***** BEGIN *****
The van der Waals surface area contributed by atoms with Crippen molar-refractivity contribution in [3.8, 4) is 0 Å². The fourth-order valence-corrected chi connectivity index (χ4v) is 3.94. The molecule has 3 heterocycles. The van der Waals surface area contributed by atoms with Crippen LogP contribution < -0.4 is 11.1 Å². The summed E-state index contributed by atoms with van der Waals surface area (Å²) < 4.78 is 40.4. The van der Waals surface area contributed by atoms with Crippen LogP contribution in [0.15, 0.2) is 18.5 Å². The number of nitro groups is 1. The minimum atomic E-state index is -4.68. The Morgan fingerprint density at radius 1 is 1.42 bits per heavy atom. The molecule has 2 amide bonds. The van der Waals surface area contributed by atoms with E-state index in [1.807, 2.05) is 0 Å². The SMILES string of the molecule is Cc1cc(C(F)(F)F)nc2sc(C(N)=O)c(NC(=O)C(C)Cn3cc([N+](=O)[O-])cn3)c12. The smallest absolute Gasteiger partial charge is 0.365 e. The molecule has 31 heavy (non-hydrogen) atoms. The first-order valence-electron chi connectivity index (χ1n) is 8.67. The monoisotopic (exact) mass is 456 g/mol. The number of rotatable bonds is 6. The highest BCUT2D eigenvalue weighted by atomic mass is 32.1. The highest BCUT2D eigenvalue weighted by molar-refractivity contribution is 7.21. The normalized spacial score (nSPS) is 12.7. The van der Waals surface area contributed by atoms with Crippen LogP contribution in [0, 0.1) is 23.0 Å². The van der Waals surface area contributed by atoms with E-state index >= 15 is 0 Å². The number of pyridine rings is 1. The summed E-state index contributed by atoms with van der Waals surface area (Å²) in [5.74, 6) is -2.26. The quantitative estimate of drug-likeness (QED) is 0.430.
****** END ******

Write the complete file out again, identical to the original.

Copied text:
The van der Waals surface area contributed by atoms with Crippen molar-refractivity contribution in [3.8, 4) is 0 Å². The fourth-order valence-corrected chi connectivity index (χ4v) is 3.94. The molecule has 3 heterocycles. The van der Waals surface area contributed by atoms with Crippen LogP contribution < -0.4 is 11.1 Å². The summed E-state index contributed by atoms with van der Waals surface area (Å²) < 4.78 is 40.4. The van der Waals surface area contributed by atoms with Crippen LogP contribution in [0.15, 0.2) is 18.5 Å². The number of nitro groups is 1. The minimum atomic E-state index is -4.68. The Morgan fingerprint density at radius 1 is 1.42 bits per heavy atom. The molecule has 2 amide bonds. The van der Waals surface area contributed by atoms with E-state index in [1.807, 2.05) is 0 Å². The SMILES string of the molecule is Cc1cc(C(F)(F)F)nc2sc(C(N)=O)c(NC(=O)C(C)Cn3cc([N+](=O)[O-])cn3)c12. The smallest absolute Gasteiger partial charge is 0.365 e. The molecule has 31 heavy (non-hydrogen) atoms. The first-order valence-electron chi connectivity index (χ1n) is 8.67. The monoisotopic (exact) mass is 456 g/mol. The number of rotatable bonds is 6. The highest BCUT2D eigenvalue weighted by atomic mass is 32.1. The highest BCUT2D eigenvalue weighted by molar-refractivity contribution is 7.21. The normalized spacial score (nSPS) is 12.7. The van der Waals surface area contributed by atoms with Crippen LogP contribution in [0, 0.1) is 23.0 Å². The van der Waals surface area contributed by atoms with E-state index >= 15 is 0 Å². The number of pyridine rings is 1. The summed E-state index contributed by atoms with van der Waals surface area (Å²) in [5.74, 6) is -2.26. The quantitative estimate of drug-likeness (QED) is 0.430.